Abolish the Sales Tax

Sales taxes are no way to fund a government. They create all kinds of weird incentives that make City Hall do all kinds of weird things, and—as the current crisis shows—they leave local government helpless just when we need it the most.

Local governments like sales taxes because they’re easy to charge on non-voters. That was the basic rationale for the Destiny USA deal: we got Bob Congel to build something big by agreeing not to charge taxes on him—an influential donor—but the City and County would be fine so long as Pennsylvanians and Canadians paid enough sales taxes at the mall to make up for that lost property tax revenue.

Or remember the 2014 plan to build a new stadium for SU at Washington and University on the land that Cor got when they demolished Kennedy Square? Even though SU doesn’t pay property taxes, that stadium was supposed to generate government revenue by bringing more out of towners into the County and getting sales taxes off their ticket purchases. “Sports tourism” they called it. When that project fell through, the County came up with the Onondaga Lake Amphitheater and justified it with similar logic.

All these schemes attempt to fund local government with tax dollars collected from people who can’t vote here. This requires local government to cater to people from somewhere else, to create ‘experiences’ or whatever that get them to lose a little money while they pass on through.

And that’s a hard pill for a town like Syracuse to swallow. This isn’t a resort town that’s grown up around the idea of showing people a good time while they’re on vacation. Syracuse is, and has always been, a city for workers—a city for the people who live here. It can still be that and make money off of tourism, but that’s a difficult balance to strike, especially when City Hall has a direct fiscal interest in tipping the scales towards turning the City into a better place to visit, but less of an incentive in making Syracuse a better place to live.

Then there are the more prosaically weird incentives. How about this: the sale, maintenance, and repair of personal cars accounts for 14% of sales tax revenue in New York State. When sales tax is your main source of revenue, and when 1 in 7 sales tax dollars comes from people spending money on cars, then local government does have a real incentive to encourage more driving and less walking, bike pedaling, and bus riding.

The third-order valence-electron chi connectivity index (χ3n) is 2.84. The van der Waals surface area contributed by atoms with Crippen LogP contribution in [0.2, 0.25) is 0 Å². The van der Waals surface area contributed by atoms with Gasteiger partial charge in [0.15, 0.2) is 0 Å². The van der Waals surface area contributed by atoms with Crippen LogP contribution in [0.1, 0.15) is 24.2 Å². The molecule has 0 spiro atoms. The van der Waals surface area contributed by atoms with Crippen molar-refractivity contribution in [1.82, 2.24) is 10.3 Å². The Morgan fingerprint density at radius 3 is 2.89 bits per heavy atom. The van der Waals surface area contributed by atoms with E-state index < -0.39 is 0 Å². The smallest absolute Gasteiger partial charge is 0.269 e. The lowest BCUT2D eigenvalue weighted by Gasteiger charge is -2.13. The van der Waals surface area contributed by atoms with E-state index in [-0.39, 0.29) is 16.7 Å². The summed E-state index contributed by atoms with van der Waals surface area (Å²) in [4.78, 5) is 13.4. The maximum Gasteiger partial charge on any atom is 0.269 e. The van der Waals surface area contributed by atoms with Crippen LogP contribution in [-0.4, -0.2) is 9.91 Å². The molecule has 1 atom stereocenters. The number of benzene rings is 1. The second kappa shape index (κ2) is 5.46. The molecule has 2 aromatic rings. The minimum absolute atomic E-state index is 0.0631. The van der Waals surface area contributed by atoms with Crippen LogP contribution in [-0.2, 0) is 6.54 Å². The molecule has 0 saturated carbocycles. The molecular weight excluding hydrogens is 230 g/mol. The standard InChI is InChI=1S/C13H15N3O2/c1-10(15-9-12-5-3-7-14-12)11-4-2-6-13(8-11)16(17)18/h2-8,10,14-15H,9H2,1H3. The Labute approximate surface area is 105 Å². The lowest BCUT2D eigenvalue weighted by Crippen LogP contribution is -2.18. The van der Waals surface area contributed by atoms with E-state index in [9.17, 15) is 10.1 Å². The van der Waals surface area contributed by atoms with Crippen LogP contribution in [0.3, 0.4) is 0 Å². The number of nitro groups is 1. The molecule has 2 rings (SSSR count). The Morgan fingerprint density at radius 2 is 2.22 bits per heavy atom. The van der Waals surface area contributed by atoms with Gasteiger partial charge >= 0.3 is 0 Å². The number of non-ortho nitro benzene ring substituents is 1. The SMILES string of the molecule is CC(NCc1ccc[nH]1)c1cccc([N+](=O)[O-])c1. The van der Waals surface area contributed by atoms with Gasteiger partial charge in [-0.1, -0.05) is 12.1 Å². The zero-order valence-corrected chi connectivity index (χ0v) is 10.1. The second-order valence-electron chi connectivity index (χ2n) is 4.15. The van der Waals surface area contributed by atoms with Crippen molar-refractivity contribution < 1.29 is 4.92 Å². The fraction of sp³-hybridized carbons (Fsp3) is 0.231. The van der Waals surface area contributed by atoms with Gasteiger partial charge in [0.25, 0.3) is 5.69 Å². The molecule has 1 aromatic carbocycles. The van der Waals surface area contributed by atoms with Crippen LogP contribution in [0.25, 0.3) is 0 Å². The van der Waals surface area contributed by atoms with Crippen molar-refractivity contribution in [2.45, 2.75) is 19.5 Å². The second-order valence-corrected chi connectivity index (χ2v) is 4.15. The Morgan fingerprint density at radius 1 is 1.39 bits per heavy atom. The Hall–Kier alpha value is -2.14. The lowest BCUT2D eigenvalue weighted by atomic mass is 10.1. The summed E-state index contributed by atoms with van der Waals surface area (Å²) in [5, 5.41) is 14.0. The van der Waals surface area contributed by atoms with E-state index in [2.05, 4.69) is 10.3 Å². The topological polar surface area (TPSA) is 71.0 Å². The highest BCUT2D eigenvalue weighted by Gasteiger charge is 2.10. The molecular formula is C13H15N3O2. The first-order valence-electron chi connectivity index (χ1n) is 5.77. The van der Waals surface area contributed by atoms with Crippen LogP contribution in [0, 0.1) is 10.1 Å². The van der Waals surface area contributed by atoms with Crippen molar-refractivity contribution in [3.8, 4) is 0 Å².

Local government has that incentive, that is, if it doesn’t care about making life better for the people who elect it. Car dealerships are a nuisance, cars can bankrupt families, and ubiquitous car-ownership means too many tax-sapping city-killing parking lots—a bunch of little facts that all point to the bigger fact that City Hall should be doing everything it can to make life easier for people who don’t own cars. But when your next year’s budget relies on sales taxes generated by car dealers, gas stations, and auto shops, it’s too easy for City Hall to lose sight of that greater good.

Overreliance on sales taxes means that City Hall has greater fiscal interest in the grey asphalt of car dealerships and highway interchanges than it does in green neighborhoods like Park Avenue

And finally, this economic crisis—like every other one that came before it—shows just how insane it is to fund a government with sales taxes since the government is most needed at the very times when people stop buying stuff. Onondaga County is spending huge amounts of money on Coronavirus testing. Centro is transporting essential healthcare workers to the hospitals while also voluntarily forgoing all fare revenue in order to protect its bus operators from infection, and it needed a federal bailout to keep going. Syracuse needs libraries and community centers to help people apply for unemployment, find new jobs, and fill out the census now more than ever, but instead OCPL is laying off staff. This is what comes of using a tax on consumer spending to fund the very services that become most necessary when people don’t have any money to spend.

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I don’t know what the better option is. Income tax, payroll tax, land tax, making non-profits pay property tax? There are probably good practical and theoretical reasons to oppose all of them too. But here’s what I do know: sales taxes are bad. They make Onondaga County and Syracuse City Hall do weird things, they get in the way of making the City a better place to live, they all dried up right now exactly when people need local government the most. Can we please try something else.